High Density Media - This is the latest grinding media developed for Ball Mills. They are made with high alumina oxide content and have a density 40 to 50% greater than the regular porcelain balls. They are also fired at higher temperature making them

harder and more abrasion resistant.High density media are available in various shapes including spheres, cylinders and ovals resembling the natural flint pebbles.

Steel Balls - Steel balls are unquestionably doing a faster grinding job than any of the other commercially available media. They have proven especially valuable in the paint industry.

The following types of metal balls are commonly used in Ball Mills:
  1. High Carbon - High Manganese Steel .
  2. Cast Nickel Alloy
  3. Stainless Steel
  4. Chilled Iron
  5. Forged Low Carbon Steel
  6. Other, more special types include bronze or brass, aluminum, tungsten carbide, etc.
The following general rules should be carefully adhered to regardless of the type media used.
  1. There should be enough material in the batch to cover the grinding media.
  2. Grinding time must be watched carefully to avoid excessive grinding.
  3. Excessive buildup of heat should be avoided. In paint grinding, this may lower the operating viscosity beyond the critical point.
  4. The smallest grinding media should be employed. These not only reduce the danger of overheating but, as is well known, the smaller grinding media provide faster and better results.
  5. When using extenders, their abrasive nature may cause excessive wear. To avoid this, some operators are able to hold out the extenders until the grinding is almost completed and then add them for the final operation.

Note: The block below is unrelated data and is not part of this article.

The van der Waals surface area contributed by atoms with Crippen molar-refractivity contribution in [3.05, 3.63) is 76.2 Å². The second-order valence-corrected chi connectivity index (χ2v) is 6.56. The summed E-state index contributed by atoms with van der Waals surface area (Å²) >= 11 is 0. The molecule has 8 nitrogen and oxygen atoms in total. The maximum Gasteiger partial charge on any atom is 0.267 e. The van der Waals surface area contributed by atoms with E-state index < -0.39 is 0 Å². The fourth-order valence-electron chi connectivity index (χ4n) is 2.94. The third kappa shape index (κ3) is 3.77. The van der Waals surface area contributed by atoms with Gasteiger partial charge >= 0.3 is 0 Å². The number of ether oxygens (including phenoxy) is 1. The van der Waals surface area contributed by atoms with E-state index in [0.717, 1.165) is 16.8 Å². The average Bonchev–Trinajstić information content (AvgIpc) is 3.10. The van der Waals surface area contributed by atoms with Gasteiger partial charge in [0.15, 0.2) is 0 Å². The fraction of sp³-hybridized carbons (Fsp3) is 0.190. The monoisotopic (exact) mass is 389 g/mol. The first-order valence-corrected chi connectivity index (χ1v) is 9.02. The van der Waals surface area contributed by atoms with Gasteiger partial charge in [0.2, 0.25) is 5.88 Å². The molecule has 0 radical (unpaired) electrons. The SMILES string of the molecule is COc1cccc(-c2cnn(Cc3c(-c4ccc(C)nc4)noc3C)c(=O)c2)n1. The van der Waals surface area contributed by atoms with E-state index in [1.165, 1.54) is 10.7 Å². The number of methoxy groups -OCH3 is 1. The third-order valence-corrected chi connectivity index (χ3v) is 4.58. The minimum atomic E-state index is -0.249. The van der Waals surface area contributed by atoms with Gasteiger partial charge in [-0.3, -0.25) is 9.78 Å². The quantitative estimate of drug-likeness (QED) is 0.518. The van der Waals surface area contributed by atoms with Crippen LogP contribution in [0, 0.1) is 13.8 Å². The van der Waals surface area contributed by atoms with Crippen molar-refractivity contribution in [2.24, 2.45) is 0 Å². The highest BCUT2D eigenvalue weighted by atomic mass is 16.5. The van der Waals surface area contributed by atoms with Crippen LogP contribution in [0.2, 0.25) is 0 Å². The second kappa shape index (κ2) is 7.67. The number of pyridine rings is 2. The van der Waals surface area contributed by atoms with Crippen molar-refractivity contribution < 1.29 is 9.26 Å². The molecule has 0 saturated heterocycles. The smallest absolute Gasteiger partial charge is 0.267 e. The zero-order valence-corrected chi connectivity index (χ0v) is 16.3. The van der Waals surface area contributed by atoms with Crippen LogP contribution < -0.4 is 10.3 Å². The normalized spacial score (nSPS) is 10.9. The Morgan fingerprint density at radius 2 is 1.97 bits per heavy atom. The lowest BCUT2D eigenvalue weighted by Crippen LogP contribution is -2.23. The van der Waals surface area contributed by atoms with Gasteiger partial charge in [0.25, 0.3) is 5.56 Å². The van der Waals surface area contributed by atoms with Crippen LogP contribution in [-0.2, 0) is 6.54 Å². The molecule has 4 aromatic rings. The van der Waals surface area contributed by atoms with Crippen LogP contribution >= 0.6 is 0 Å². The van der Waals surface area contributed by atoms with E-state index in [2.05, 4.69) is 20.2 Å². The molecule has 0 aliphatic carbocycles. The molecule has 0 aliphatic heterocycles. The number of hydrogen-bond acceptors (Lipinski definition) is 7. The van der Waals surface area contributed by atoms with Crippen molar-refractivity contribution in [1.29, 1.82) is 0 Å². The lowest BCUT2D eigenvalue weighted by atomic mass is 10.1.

4. Size of Media
Probably the most common cause for faulty operation and complaints has been due to the size of grinding media. It is strongly recommended that the smallest feasible grinding media be used in all cases. The optimum size of media should not change with Mill size. If the laboratory small Ball successfully grinds a sample batch in a lab Mill, the same size grinding media will do the best job in a production Mill whether the Mill is one foot or eight feet in diameter.
Small grinding media are recommended because:
  1. They provide many more grinding contacts per revolution than larger media. This results in much quicker grinding action.
  2. They provide smaller voids, limiting the size of particles or agglomerates which can exist there.
  3. They do not create excessive energy which cannot be utilized.
  4. Oversized grinding media frequently develop more grinding energy than is needed for the job. This excess merely builds up heat and wears down the media and lining, introducing contamination in the batch.
  5. The chief disadvantage of the smallest size grinding media is that discharging takes somewhat longer due to increased surface tension in the smaller voids. Almost invariably, however, the reduced grinding time realized by smaller media more that offsets this disadvantage.
5 . Clogging Problems in Ball Mills
Clogging of material in the Mill makes further operation harmful. This is generally caused by moisture of fat, as in oily seeds. Possible remedies include:
  1. Taking the material out and thoroughly dry it.
  2. Adding a dry filler to absorb the excessive moisture while the batch is being ground.
  3. Adding a few pieces of steel angle, bar, or chain which can slide along the Mill surface and scrape off any materials starting to pack.
  4. If the material is packing due to particle size alone, grinding should be stopped prior to this point. The material should then be screened and tailings returned to the mill.